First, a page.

Last week, 13 Pennsylvania Republican state senators introduced a bill that would change the way the state’s electoral college votes are awarded. (You may have read about it when it was initially floated in December.) Instead of a winner-take-all system in which the presidential candidate with the most popular votes gets all 20 electoral college votes, as is in place now, the votes would be allocated using a combination of winner-take-all and proportional voting. 18 of the state’s electoral votes would be awarded proportionally, and two would be allocated on a winner-take-all basis. In other words: Barack Obama would get 2 votes automatically, because he won the state, and then 10 of the remaining 18, based on the percentage by which he won (52.088%).
Over the weekend, liberal blog ThinkProgress labeled this “vote-rigging”, tying it back to sponsor Dominic Pileggi’s 2011 plan to grant votes based on congressional district, rather than actual votes. Washington Post blogger Jamelle Bouie flat-out confused the two plans today, making it seem as if Pennsylvania had simply re-introduced the earlier plan. Pileggi’s aim here is indeed to net more electoral college votes for Republican candidates. But is his new bill really vote-rigging?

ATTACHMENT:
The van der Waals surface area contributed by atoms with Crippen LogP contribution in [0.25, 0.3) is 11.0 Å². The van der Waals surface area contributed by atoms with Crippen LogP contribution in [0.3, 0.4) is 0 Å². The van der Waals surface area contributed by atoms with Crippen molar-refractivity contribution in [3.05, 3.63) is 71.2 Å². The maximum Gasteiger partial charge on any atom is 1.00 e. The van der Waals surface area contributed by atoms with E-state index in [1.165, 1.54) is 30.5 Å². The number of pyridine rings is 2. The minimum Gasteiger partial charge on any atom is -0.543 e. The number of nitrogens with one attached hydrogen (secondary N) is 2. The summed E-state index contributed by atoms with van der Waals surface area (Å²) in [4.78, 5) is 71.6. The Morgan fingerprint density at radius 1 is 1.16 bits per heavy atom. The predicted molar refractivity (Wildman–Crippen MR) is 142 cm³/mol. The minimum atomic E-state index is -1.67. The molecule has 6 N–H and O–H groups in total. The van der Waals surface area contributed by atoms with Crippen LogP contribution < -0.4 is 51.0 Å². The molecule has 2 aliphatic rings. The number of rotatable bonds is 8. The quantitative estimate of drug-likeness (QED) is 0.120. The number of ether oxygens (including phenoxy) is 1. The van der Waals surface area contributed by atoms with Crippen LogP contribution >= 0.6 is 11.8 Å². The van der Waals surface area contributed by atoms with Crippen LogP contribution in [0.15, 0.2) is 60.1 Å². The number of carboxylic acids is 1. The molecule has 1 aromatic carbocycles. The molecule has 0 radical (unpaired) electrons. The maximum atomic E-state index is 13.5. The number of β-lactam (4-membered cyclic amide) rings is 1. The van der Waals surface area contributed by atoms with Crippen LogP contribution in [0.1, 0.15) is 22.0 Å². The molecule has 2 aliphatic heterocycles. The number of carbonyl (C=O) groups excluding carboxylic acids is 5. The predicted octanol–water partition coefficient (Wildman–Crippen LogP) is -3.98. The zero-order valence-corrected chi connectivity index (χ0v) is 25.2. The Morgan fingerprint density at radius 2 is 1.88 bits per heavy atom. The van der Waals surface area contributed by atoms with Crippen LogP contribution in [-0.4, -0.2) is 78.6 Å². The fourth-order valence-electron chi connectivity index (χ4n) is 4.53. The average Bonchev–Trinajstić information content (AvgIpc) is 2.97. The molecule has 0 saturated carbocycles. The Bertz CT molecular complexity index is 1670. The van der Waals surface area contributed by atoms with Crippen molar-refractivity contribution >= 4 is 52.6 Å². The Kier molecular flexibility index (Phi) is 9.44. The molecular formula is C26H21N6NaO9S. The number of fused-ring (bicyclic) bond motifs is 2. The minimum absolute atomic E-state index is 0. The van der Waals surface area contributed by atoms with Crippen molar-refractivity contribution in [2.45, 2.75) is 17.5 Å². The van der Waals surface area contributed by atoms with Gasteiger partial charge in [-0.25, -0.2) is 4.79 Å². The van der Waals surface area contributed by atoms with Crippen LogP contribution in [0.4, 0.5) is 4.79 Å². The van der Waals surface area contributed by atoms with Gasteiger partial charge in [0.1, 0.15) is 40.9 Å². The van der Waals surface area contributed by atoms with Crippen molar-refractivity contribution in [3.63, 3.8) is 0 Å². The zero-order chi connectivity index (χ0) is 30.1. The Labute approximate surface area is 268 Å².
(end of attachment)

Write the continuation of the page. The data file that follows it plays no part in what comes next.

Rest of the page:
It depends. On its face, Pileggi’s statement that the system “much more accurately reflects the will of the voters in our state” is correct. This system actually brings America closer to a National Popular Vote–something liberals have long lobbied for. Here’s the problem–the effort to effect this sort of policy over the last couple years has taken place almost entirely in states that vote Democrat in presidential elections, but are controlled by Republican legislatures. In other words, in an ideal Republican world, red states like Texas would remain winner-take-all, and blue states would become proportional, thereby increasing only the number of GOP electoral votes. If every state went proportional (or better yet, if we got rid of the electoral college altogether), then Pileggi’s proposal would become quite a bit more palatable.